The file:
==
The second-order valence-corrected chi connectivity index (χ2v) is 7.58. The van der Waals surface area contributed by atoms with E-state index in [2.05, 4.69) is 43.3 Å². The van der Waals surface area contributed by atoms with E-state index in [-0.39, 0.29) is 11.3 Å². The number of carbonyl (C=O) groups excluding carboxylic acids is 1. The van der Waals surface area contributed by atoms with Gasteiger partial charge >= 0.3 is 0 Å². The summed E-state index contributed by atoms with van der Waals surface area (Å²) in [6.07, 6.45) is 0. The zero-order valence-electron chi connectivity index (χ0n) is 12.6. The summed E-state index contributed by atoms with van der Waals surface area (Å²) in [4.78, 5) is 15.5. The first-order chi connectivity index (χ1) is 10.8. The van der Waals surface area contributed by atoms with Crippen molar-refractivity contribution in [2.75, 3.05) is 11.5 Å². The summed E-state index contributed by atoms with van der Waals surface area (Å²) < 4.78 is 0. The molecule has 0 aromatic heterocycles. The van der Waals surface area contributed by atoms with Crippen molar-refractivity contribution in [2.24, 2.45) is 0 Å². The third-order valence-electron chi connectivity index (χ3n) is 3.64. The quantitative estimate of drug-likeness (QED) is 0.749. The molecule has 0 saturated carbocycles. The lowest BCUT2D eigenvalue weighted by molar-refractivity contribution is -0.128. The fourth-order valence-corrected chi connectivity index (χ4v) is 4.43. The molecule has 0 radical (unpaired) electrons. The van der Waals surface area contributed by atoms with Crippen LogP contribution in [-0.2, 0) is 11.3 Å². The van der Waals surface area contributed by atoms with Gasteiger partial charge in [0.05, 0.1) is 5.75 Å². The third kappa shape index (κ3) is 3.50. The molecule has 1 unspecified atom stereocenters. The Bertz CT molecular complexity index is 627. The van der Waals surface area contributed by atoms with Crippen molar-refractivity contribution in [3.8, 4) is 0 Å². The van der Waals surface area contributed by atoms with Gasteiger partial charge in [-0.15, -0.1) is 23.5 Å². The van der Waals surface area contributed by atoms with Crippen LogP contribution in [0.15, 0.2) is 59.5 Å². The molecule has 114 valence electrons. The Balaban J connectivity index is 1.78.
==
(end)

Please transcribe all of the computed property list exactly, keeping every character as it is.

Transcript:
The second-order valence-corrected chi connectivity index (χ2v) is 7.58. The van der Waals surface area contributed by atoms with E-state index in [2.05, 4.69) is 43.3 Å². The van der Waals surface area contributed by atoms with E-state index in [-0.39, 0.29) is 11.3 Å². The number of carbonyl (C=O) groups excluding carboxylic acids is 1. The van der Waals surface area contributed by atoms with Gasteiger partial charge >= 0.3 is 0 Å². The summed E-state index contributed by atoms with van der Waals surface area (Å²) in [6.07, 6.45) is 0. The zero-order valence-electron chi connectivity index (χ0n) is 12.6. The summed E-state index contributed by atoms with van der Waals surface area (Å²) in [4.78, 5) is 15.5. The first-order chi connectivity index (χ1) is 10.8. The van der Waals surface area contributed by atoms with Crippen molar-refractivity contribution in [2.75, 3.05) is 11.5 Å². The summed E-state index contributed by atoms with van der Waals surface area (Å²) < 4.78 is 0. The molecule has 0 aromatic heterocycles. The van der Waals surface area contributed by atoms with Crippen molar-refractivity contribution in [2.24, 2.45) is 0 Å². The third-order valence-electron chi connectivity index (χ3n) is 3.64. The quantitative estimate of drug-likeness (QED) is 0.749. The molecule has 0 saturated carbocycles. The lowest BCUT2D eigenvalue weighted by molar-refractivity contribution is -0.128. The fourth-order valence-corrected chi connectivity index (χ4v) is 4.43. The molecule has 0 radical (unpaired) electrons. The van der Waals surface area contributed by atoms with Crippen LogP contribution in [-0.2, 0) is 11.3 Å². The van der Waals surface area contributed by atoms with Gasteiger partial charge in [0.05, 0.1) is 5.75 Å². The third kappa shape index (κ3) is 3.50. The molecule has 1 unspecified atom stereocenters. The Bertz CT molecular complexity index is 627. The van der Waals surface area contributed by atoms with Crippen molar-refractivity contribution in [3.8, 4) is 0 Å². The van der Waals surface area contributed by atoms with Gasteiger partial charge in [-0.15, -0.1) is 23.5 Å². The van der Waals surface area contributed by atoms with Crippen LogP contribution in [0.15, 0.2) is 59.5 Å². The molecule has 114 valence electrons. The Balaban J connectivity index is 1.78.